Only the first prong is at issue here. It requires, in part, that the claim must exist before the bank's insolvency. A claim exists before insolvency if it is based on a pre-insolvency contract which requires payment upon a stated event. See Citizens State Bank, 946 F.2d at 415; OPEIU, 27 F.3d at 601-02; First Empire Bank, 572 F.2d at 1368-69 (finding that contingent claims of which the worth or amount can be determined by recognized methods of computation at a time consistent with the expeditious settlement of the estates are provable); Bank One, TX, 878 F.Supp. at 955. The fact that certain post-insolvency events affect liability under a pre-insolvency contract does not necessarily mean that the claim did not exist before insolvency. See Citizens State Bank, 946 F.2d at 415; OPEIU, 27 F.3d at 603. It is the contract right which must exist before insolvency, not the fully-matured obligation to pay.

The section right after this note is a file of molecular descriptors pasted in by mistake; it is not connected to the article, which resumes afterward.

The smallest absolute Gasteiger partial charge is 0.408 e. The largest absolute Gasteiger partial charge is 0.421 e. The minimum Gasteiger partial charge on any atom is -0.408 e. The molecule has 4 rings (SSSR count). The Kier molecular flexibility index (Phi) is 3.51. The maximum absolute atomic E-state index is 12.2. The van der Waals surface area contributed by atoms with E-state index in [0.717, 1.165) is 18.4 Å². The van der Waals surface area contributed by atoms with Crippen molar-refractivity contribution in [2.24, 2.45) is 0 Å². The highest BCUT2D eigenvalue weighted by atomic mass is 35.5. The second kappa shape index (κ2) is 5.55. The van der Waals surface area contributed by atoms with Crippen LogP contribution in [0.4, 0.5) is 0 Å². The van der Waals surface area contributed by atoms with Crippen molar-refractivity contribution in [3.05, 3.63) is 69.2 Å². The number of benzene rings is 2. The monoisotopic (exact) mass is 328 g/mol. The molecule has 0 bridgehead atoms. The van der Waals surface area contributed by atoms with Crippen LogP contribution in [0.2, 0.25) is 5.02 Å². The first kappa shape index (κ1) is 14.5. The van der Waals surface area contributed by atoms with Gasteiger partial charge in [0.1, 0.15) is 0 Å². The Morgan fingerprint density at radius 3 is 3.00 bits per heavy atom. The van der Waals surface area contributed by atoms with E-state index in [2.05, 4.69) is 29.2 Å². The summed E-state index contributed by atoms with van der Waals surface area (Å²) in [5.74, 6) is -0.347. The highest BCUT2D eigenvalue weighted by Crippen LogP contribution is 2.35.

Thus, the FDIC's reliance on cases which state that a claim is only provable if it exists before the bank's insolvency is misplaced. This aspect of the provability rule is plainly satisfied in this case because the Severance Plan existed before insolvency.